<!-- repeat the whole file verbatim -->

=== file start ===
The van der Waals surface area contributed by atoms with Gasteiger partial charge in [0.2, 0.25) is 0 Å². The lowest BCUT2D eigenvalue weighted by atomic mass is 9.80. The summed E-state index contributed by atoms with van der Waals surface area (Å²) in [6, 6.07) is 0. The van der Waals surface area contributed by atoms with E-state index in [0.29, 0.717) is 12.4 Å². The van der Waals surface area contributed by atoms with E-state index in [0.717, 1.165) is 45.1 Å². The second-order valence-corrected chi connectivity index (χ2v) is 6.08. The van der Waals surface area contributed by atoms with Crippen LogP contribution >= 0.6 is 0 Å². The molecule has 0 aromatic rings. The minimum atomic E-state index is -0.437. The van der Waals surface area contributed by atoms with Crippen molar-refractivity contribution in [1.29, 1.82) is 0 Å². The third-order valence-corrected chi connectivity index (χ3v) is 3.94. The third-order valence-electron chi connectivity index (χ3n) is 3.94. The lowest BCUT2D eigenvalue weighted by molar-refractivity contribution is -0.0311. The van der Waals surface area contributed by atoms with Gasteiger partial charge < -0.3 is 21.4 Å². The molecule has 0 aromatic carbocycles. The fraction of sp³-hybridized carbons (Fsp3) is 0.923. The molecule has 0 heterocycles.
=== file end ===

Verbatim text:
The van der Waals surface area contributed by atoms with Gasteiger partial charge in [0.2, 0.25) is 0 Å². The lowest BCUT2D eigenvalue weighted by atomic mass is 9.80. The summed E-state index contributed by atoms with van der Waals surface area (Å²) in [6, 6.07) is 0. The van der Waals surface area contributed by atoms with E-state index in [0.29, 0.717) is 12.4 Å². The van der Waals surface area contributed by atoms with E-state index in [0.717, 1.165) is 45.1 Å². The second-order valence-corrected chi connectivity index (χ2v) is 6.08. The van der Waals surface area contributed by atoms with Crippen LogP contribution >= 0.6 is 0 Å². The molecule has 0 aromatic rings. The minimum atomic E-state index is -0.437. The van der Waals surface area contributed by atoms with Crippen molar-refractivity contribution in [1.29, 1.82) is 0 Å². The third-order valence-corrected chi connectivity index (χ3v) is 3.94. The third-order valence-electron chi connectivity index (χ3n) is 3.94. The lowest BCUT2D eigenvalue weighted by molar-refractivity contribution is -0.0311. The van der Waals surface area contributed by atoms with Gasteiger partial charge < -0.3 is 21.4 Å². The molecule has 0 aromatic carbocycles. The fraction of sp³-hybridized carbons (Fsp3) is 0.923. The molecule has 0 heterocycles.